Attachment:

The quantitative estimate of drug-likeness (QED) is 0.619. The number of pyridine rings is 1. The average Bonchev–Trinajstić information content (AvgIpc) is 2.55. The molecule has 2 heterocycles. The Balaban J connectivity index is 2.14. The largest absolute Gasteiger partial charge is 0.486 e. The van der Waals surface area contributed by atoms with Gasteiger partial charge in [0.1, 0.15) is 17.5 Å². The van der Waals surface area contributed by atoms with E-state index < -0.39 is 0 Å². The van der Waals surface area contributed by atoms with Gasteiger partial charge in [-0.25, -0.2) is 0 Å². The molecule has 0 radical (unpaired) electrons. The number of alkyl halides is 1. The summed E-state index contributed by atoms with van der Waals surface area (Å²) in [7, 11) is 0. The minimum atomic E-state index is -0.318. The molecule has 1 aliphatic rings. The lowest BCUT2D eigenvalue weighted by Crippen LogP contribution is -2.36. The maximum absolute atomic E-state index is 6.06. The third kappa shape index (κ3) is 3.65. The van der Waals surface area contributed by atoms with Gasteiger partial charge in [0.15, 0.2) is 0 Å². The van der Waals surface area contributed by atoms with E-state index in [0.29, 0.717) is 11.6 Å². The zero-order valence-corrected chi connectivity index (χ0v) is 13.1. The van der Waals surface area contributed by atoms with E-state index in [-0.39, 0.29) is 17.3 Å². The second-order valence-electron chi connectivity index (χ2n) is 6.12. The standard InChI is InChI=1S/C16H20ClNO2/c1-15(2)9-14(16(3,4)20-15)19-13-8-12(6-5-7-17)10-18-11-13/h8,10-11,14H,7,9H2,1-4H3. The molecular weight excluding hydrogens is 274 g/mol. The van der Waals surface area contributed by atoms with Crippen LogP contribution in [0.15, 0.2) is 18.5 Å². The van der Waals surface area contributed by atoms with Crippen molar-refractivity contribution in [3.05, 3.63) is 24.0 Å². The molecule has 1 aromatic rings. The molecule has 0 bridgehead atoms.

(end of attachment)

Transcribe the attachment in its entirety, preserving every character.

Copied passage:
The quantitative estimate of drug-likeness (QED) is 0.619. The number of pyridine rings is 1. The average Bonchev–Trinajstić information content (AvgIpc) is 2.55. The molecule has 2 heterocycles. The Balaban J connectivity index is 2.14. The largest absolute Gasteiger partial charge is 0.486 e. The van der Waals surface area contributed by atoms with Gasteiger partial charge in [0.1, 0.15) is 17.5 Å². The van der Waals surface area contributed by atoms with E-state index < -0.39 is 0 Å². The van der Waals surface area contributed by atoms with Gasteiger partial charge in [-0.25, -0.2) is 0 Å². The molecule has 0 radical (unpaired) electrons. The number of alkyl halides is 1. The summed E-state index contributed by atoms with van der Waals surface area (Å²) in [7, 11) is 0. The minimum atomic E-state index is -0.318. The molecule has 1 aliphatic rings. The lowest BCUT2D eigenvalue weighted by Crippen LogP contribution is -2.36. The maximum absolute atomic E-state index is 6.06. The third kappa shape index (κ3) is 3.65. The van der Waals surface area contributed by atoms with Gasteiger partial charge in [0.15, 0.2) is 0 Å². The van der Waals surface area contributed by atoms with E-state index in [0.29, 0.717) is 11.6 Å². The zero-order valence-corrected chi connectivity index (χ0v) is 13.1. The van der Waals surface area contributed by atoms with E-state index in [-0.39, 0.29) is 17.3 Å². The second-order valence-electron chi connectivity index (χ2n) is 6.12. The standard InChI is InChI=1S/C16H20ClNO2/c1-15(2)9-14(16(3,4)20-15)19-13-8-12(6-5-7-17)10-18-11-13/h8,10-11,14H,7,9H2,1-4H3. The molecular weight excluding hydrogens is 274 g/mol. The van der Waals surface area contributed by atoms with Crippen LogP contribution in [0.15, 0.2) is 18.5 Å². The van der Waals surface area contributed by atoms with Crippen molar-refractivity contribution in [3.05, 3.63) is 24.0 Å². The molecule has 1 aromatic rings. The molecule has 0 bridgehead atoms.